Strategic and financial investments are pouring into the Indian automotive sector after a lull of almost half a decade.

Increased electrification and aggressive growth plans by global auto players are paving the way for renewed investor confidence.

Earlier this week, Japanese multinational Kubota Corp said it would inject 9,400 crore yen into the Nanda family-owned farm machinery and tractor maker, Escorts Ltd, to become its majority shareholder.

In October, Texas-based TPG Capital Management said it would invest 7,500 crore in a newly formed electric vehicle (EV) subsidiary, in what could be one of the largest private equity investments in the Indian automotive sector.


Significant investments are flowing in specific segments and sectors as India remains an attractive market for automobiles.

Post-pandemic investment euphoria fueled by a liquidity-induced market rally is believed to support the investment ecosystem, experts say.

“The automotive sector is seeing huge investments,” said RC Bhargava, president,


Upward growth potential

“… (Investments) related to the infrastructure and technological space for electric vehicles offer greater potential,” said Bhargava of Maruti Suzuki, the country’s largest automaker.

According to data compiled by financial market data provider Refinitiv, auto investment more than doubled in the first 10 months of the year to $ 832 million, compared to the same period a year ago . Data does not include the deals recently announced by Kubota and TPG. “We will see more investment in electrification fleets covering light commercial vehicles and buses, as this will help fleet operators adopt electric vehicles without getting burned (a hole),” said Kaushik Madhavan, vice-president. president, mobility, at the consultancy firm Frost & Sullivan. .

India is expected to be the world’s third largest automotive market in terms of volumes by 2026. It holds a strong position in the international heavy vehicle scene – being the largest manufacturer of tractors, second for buses and third for trucks. heavy trucks. , globally, according to Jato Dynamics, a global provider of automotive business intelligence.

“Strategic and financial investors are optimistic about the automotive sector due to its attractiveness and potential growth opportunities,” said Atul Mehra, deputy managing director and co-managing director of investment banking, JM Financial, who has advised Escorts on the Kubota deal. “India is a major economy, and many companies and private investors are exploring ways to invest and partner with players in the automotive industry. Investors are looking to take advantage of niche technologies, a better R&D, lower production cost, carbon footprint and, more importantly, regulatory stability, compared to other major developing economies, ”added Mehra.

Start wave

India’s auto industry contributes around 40% to the country’s manufacturing gross domestic product (GDP) and 7.5% to its overall GDP. “The industry is also facing the forces of disruption. As mobility evolves towards connected / autonomous and electric mobility, a new competitive landscape is evolving, in which the link between “big” and “successful” seems to weaken, ”said Ravi Bhatia, president of Jato Dynamics. “Investors seem to be rewarding startups at large multiples, while established players are forced to catch up. The consequence is growth in capital spending and investment.”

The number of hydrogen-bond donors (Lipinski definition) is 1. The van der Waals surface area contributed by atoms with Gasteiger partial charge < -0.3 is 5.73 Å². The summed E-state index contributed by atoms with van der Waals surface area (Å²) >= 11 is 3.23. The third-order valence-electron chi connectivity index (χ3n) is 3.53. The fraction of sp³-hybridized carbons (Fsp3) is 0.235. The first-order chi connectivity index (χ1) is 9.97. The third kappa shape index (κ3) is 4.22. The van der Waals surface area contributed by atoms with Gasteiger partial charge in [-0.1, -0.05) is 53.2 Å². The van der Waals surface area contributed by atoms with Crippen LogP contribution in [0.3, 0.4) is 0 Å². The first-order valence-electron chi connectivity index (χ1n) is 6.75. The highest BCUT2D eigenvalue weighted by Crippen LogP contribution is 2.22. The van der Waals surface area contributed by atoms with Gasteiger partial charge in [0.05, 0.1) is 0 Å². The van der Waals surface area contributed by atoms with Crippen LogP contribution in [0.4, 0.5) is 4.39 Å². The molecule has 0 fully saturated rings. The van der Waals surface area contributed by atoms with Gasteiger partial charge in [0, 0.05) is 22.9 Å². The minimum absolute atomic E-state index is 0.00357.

Private equity firms and venture capitalists are betting big on the automotive segment, particularly electric vehicles and related sectors, on higher traction expected for alternative fuels and a pick-up in demand in the country.

The automotive sector, which recorded foreign direct investment (FDI) of $ 16.5 billion between 2000 and 2016, is expected to see investments of $ 8 billion to $ 10 billion by 2023. This will help the domestic industry to reach $ 300 billion by 2026 – significant growth from $ 118. billions of dollars as of 2020. The funding increase came despite nationwide lockdowns due to the virus outbreak for much of last year, which took a significant toll on sentiment. investment as well as on-demand in the automotive and auxiliary segments.

Electric focus

Industry experts have said that the electric vehicle ecosystem in India is at an inflection point and has become an attractive investment proposition. The new funding is expected to primarily be used to expand production capacity, in R&D and future technologies, and to increase the international footprint.

Many startups in India are focused on Affordable Driver Assistance Solutions (ADAS) and the investments made by Tier I global companies in tech incubators are supporting this cause, said Madhavan of Frost & Sullivan. Electric vehicles, especially two-wheelers, will experience strong growth in the current fiscal year, given the incentive from central and state governments.

According to an independent study by the CEEW Center for Energy Finance, with the Indian electric vehicle market reaching $ 206 billion by 2030, it will take $ 180 billion in investment to build the ecosystem.